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I did a little more reading this weekend. Tomorrow (Monday) I’m occupied with meetings and classes, but I’m dedicating all day Tuesday to concluding my readings, completing the first draft, and (I hope) finishing iteration zero of the software.

Because of recent disruptions I am not keeping pace with my imagined progress from a few weeks ago, but Tuesday should catch me up enough that I can return from break and complete everything satisfactorily.


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I didn’t accomplish anything the first few days of the week. Today I want to read some more sources and finalize the paper topic. I may start incorporating the survey paper into the draft, so I can start building up the page count.


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Nothing new from this weekend. Today I’m considering the IO of the URL’s for the software and, if that goes well, writing the code to create the visual interface. I’ll outline the paper and gather final reading material tomorrow. At the end of the day tomorrow I’ll post a comprehensive update.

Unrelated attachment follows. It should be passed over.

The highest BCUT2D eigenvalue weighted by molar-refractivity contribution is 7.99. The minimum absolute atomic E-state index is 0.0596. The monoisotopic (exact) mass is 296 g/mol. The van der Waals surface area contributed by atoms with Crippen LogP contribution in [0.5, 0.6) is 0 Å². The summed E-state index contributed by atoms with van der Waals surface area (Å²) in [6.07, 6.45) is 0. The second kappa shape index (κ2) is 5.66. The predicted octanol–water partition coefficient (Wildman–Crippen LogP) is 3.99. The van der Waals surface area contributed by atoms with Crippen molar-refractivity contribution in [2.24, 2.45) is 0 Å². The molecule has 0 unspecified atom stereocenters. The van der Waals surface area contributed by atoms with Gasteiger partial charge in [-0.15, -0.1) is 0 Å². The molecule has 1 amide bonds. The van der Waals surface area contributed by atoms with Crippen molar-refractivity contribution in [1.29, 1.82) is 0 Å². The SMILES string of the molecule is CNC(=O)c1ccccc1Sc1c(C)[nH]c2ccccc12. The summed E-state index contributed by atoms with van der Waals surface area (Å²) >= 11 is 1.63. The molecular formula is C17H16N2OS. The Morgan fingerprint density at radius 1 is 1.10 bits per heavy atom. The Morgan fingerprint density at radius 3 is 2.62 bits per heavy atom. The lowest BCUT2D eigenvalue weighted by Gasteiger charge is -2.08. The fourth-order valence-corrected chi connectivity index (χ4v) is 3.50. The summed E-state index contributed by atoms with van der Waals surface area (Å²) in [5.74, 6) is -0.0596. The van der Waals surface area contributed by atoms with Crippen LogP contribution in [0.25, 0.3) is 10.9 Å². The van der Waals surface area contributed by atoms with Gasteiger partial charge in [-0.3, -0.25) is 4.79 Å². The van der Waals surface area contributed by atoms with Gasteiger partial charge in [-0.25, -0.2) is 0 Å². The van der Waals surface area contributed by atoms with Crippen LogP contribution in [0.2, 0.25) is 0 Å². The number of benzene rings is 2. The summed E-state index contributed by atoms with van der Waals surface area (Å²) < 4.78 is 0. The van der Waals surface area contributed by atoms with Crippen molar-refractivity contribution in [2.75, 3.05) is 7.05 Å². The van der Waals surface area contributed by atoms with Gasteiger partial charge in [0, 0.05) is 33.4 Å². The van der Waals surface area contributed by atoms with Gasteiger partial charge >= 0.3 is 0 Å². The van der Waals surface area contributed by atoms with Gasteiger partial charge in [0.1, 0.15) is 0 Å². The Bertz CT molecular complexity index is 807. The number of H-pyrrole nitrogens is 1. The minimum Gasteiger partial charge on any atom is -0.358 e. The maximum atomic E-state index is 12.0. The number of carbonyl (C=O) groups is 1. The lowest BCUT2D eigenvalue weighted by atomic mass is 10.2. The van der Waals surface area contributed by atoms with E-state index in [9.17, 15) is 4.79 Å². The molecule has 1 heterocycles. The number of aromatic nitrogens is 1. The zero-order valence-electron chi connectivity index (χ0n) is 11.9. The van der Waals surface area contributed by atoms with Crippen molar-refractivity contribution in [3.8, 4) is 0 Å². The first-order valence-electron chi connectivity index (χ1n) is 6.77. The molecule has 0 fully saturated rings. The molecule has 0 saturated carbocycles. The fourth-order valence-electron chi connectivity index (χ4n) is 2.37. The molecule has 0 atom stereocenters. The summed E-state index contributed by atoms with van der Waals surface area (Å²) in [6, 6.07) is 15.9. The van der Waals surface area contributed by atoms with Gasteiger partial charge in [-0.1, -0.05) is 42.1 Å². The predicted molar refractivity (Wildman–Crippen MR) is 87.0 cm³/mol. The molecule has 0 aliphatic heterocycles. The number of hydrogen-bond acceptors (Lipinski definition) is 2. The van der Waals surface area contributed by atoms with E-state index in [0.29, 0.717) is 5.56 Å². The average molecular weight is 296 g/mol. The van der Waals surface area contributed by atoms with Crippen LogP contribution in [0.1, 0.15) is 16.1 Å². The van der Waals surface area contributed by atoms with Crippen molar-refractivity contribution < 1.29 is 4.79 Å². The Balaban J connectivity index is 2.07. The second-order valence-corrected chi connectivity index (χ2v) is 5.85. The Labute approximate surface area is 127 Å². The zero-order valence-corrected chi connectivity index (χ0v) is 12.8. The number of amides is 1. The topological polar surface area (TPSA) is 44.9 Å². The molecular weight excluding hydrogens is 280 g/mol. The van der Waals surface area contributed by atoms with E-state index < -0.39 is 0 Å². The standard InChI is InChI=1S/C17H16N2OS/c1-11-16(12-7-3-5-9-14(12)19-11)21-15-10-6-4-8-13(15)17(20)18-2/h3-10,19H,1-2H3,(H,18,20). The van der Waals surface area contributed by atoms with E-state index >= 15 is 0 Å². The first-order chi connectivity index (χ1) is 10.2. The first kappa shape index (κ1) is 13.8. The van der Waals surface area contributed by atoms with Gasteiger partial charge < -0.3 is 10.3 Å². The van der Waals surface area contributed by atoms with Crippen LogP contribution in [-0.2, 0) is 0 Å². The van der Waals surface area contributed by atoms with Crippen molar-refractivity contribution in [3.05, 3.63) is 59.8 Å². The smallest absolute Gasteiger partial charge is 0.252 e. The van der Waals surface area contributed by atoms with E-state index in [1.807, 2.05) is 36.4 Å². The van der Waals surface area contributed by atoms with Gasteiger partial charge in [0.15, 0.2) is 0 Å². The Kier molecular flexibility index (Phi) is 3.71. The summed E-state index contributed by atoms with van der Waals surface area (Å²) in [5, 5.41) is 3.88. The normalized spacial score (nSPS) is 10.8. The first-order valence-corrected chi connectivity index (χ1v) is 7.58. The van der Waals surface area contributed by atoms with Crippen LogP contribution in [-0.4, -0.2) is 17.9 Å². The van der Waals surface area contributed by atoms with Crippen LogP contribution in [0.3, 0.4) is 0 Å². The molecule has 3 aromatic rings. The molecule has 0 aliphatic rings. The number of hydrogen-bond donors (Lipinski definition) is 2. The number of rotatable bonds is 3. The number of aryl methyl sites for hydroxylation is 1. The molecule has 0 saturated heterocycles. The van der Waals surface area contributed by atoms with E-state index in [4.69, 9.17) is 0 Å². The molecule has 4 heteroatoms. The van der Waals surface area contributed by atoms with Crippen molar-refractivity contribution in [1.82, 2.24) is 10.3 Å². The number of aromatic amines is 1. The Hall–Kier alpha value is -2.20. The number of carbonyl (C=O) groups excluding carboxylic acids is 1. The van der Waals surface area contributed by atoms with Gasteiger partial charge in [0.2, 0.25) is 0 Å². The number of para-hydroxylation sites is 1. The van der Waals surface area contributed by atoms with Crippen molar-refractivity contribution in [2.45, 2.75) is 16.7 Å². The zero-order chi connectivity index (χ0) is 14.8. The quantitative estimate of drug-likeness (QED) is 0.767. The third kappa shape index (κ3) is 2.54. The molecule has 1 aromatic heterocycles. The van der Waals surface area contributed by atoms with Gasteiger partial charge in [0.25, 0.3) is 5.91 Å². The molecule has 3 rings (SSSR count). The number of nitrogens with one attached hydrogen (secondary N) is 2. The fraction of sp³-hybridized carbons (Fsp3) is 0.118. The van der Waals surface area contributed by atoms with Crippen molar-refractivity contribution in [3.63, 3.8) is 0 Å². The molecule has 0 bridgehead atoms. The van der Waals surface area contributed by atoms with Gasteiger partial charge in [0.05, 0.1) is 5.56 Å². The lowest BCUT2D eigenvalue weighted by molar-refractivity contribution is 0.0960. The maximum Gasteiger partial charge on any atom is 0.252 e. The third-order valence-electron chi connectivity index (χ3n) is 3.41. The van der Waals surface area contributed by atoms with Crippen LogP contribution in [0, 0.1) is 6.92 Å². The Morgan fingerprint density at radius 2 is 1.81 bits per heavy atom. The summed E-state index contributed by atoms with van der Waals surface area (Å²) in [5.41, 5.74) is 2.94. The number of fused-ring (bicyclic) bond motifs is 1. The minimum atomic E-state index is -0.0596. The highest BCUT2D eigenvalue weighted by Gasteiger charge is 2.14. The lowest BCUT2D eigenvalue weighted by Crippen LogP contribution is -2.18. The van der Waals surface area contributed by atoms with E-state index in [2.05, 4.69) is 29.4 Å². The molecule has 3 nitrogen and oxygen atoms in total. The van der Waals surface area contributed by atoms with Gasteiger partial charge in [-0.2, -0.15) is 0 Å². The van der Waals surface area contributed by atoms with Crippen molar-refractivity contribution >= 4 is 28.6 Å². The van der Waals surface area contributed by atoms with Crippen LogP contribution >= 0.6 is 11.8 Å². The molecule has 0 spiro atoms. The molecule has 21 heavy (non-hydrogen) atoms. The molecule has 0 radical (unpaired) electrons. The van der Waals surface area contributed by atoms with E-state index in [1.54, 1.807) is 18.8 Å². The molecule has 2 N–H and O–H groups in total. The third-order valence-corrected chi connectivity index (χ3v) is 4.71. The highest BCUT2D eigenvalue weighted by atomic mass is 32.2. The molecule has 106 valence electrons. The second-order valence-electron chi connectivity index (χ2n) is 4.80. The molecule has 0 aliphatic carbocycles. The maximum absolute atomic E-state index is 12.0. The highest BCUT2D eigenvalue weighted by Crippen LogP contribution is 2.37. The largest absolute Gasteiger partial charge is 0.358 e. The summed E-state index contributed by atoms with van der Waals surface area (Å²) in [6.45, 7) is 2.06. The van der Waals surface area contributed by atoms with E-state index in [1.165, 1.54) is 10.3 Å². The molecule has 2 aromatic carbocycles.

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For the last couple of days I’ve been walking through a simple Chrome extension, HexTab, the source code of which is open and published on GitHub. The functionality is nothing like mine, but it has the virtues of …

  • being simple and open-source
  • relying on just a few JavaScript/HTML/CSS files and therefore being easily adaptable
  • being well-organized (in contrast to a few others I’ve looked at)
  • obeying the Chrome naming/organization guidelines to the best I understand them (it occurs to me that those guidelines may be worth mentioning in the HCI context as well as Apple’s)
  • being complete enough to build from

I would like to start hollowing out this code soon, but I’m spending a while reading the code first.


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Presentation went well today. No project updates, except that I’ve decided that I hope to complete a working software version by the end of November so I can focus on the paper during December. (This will not interfere with completing the first draft by class in two weeks.)

Halloween Update